Vaccines Europe was pleased to be invited to attend and play an active role in occasion of the first EU Summit on Chronic Diseases organised and hosted by the European Commission’s Directorate-General for Health & Consumers last 3-4 April 2014.
The Summit brought together a set of high-level stakeholders representatives of governments, public health authorities, research organisations, insurers, industry, patients, and the NGO community to join voices in discussing the increasingly pressing burden posed by chronic diseases in the EU, which is set to rise with the projected demographic change and growing number of elderly.
The number of Europeans over the age of 65 is projected to increase by 75% over the next 50 years, with dramatic impact on healthcare spending and a cumulative loss of economic output to increase by 4% of annual global GDP by 2030 (World Economic Forum, 2014). Elderly people are more likely to experience chronic diseases, often more than one at a time, a fact that challenges their ability of staying an active and healthy component of society for as long as possible. According to the OECD (2013), about 75% of Europe’s healthcare bill is spent on chronic diseases, mounting to an estimated expense of EUR 700 billion on average a year.
High-level speakers participating in the summit pointed to the need of identifying more effective and suited ways of re-thinking how public health and healthcare systems design, implement and deliver their prevention strategies. As a matter of fact, many of the chronic conditions affecting today’s Europe are largely preventable or can be managed to prevent further complications or advancement of the disease.
Health Commissioner Tonio Borg called for the need to re-engineer healthcare systems and promote a mind-shift from re-active to active systems capable of taking appropriate, smart, and cost-effective action to absorb socio-economic pressures. This would enable developing innovative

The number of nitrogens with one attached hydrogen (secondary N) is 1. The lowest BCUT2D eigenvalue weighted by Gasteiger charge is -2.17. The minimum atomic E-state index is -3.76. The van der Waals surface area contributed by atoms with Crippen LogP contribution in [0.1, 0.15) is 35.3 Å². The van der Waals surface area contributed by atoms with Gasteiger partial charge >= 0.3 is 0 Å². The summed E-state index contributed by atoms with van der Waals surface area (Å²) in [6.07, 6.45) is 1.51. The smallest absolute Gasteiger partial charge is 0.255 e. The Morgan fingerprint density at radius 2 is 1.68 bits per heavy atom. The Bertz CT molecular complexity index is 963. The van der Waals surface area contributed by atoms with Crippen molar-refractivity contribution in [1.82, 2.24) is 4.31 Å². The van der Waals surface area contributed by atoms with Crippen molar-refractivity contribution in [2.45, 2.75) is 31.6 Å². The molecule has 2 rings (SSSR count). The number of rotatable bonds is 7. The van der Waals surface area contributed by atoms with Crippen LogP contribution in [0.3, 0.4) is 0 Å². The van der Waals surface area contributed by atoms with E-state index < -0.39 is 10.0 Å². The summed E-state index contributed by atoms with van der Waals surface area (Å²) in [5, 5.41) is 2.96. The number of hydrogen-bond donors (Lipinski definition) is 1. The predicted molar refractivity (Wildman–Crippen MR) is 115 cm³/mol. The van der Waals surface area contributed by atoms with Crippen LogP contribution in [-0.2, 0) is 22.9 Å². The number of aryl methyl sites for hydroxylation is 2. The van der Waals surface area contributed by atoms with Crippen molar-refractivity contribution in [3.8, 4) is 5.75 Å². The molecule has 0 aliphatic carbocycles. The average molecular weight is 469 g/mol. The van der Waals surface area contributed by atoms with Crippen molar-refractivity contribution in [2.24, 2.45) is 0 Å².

and sustainable prevention and disease management models. Referring to the fact that 97% of EU healthcare spending goes on treatment, with only 3% directed to prevention programmes (OECD, 2013), in his opening plenary speech, Commissioner Borg asked the following:
“Does this proportion make sense, when many of the most prevalent chronic diseases are largely preventable? Is it appropriate to dedicate only 3% to prevention, when we know that by addressing tobacco, alcohol abuse, poor nutrition and sedentary living, as well as vaccination, we could actually prevent many people from getting ill?”
OECD Deputy Secretary-General Yves Leterme called for stronger leadership and investment in primary care, as well as a stronger primary care system.
Specifically with regards to vaccination, Vaccines Europe Executive Director Magdalena R. de Azero – who was invited to speak in Workshop 4 on Investing in Health – explained how this plays a crucial through direct prevention of chronic diseases or prevention of risks that could develop into further severe complications for patients affected by specific chronic conditions and gave several examples of this in her presentation.
For example, in the case of influenza, evidence suggests that the implementation of an effective vaccination programme could reduce by half the risk of stroke and major cardiovascular events in CVD-affected patients (Udell, 2012). Nevertheless, chronic disease patients remain very challenging to identify and target through immunisation programmes – constituting about 50% of the current influenza vaccination gap (Préaud et al, 2014).
This highlights the important link between vaccination and chronic and non-communicable diseases, which is often neglected or poorly communicated to those directly affected.
EU preventative action should thus endeavor to enable a holistic approach to prevention reconciling and better coordinating action to tackle infectious and chronic diseases.
The 2-day Summit concluded calling for the “need to establish a coalition across stakeholders towards more effective and smarter approaches to the prevention of chronic diseases, the preservation of the best possible health status, and the sustainability of modern health systems, to maximise the healthy life years enjoyed by EU citizens and to trigger economic and social development”.
Vaccines Europe welcomes the Conference Conclusions and invites further reflection on how to foster political leadership and turn policy objectives into action for innovative and sustainable prevention models to become a reality across EU Member States.
The full Conference Conclusions are available here.
All presentations can be found on the DG SANCO website.
Twitter conversations during the Summit can be explored using #EU4Health.